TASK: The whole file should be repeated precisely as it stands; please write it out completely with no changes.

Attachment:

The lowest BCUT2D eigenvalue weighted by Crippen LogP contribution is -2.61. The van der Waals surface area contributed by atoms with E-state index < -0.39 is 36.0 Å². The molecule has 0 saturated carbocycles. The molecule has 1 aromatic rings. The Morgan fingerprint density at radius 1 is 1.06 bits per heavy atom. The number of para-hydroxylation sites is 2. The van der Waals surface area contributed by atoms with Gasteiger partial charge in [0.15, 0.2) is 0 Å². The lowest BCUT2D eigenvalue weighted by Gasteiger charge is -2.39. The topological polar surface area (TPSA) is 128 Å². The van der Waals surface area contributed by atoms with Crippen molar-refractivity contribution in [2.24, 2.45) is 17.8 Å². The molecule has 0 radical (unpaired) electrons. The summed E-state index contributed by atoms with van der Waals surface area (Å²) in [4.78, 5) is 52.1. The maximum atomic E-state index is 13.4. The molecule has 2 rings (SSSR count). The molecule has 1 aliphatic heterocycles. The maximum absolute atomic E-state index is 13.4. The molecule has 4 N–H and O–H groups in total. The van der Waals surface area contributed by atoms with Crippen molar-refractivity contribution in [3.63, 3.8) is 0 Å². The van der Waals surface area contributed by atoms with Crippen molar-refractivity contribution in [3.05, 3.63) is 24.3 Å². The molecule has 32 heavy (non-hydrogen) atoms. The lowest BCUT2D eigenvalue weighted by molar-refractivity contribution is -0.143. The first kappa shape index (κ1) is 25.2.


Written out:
The lowest BCUT2D eigenvalue weighted by Crippen LogP contribution is -2.61. The van der Waals surface area contributed by atoms with E-state index < -0.39 is 36.0 Å². The molecule has 0 saturated carbocycles. The molecule has 1 aromatic rings. The Morgan fingerprint density at radius 1 is 1.06 bits per heavy atom. The number of para-hydroxylation sites is 2. The van der Waals surface area contributed by atoms with Gasteiger partial charge in [0.15, 0.2) is 0 Å². The lowest BCUT2D eigenvalue weighted by Gasteiger charge is -2.39. The topological polar surface area (TPSA) is 128 Å². The van der Waals surface area contributed by atoms with Crippen molar-refractivity contribution in [2.24, 2.45) is 17.8 Å². The molecule has 0 radical (unpaired) electrons. The summed E-state index contributed by atoms with van der Waals surface area (Å²) in [4.78, 5) is 52.1. The maximum atomic E-state index is 13.4. The molecule has 2 rings (SSSR count). The molecule has 1 aliphatic heterocycles. The maximum absolute atomic E-state index is 13.4. The molecule has 4 N–H and O–H groups in total. The van der Waals surface area contributed by atoms with Crippen molar-refractivity contribution in [3.63, 3.8) is 0 Å². The van der Waals surface area contributed by atoms with Crippen molar-refractivity contribution in [3.05, 3.63) is 24.3 Å². The molecule has 32 heavy (non-hydrogen) atoms. The lowest BCUT2D eigenvalue weighted by molar-refractivity contribution is -0.143. The first kappa shape index (κ1) is 25.2.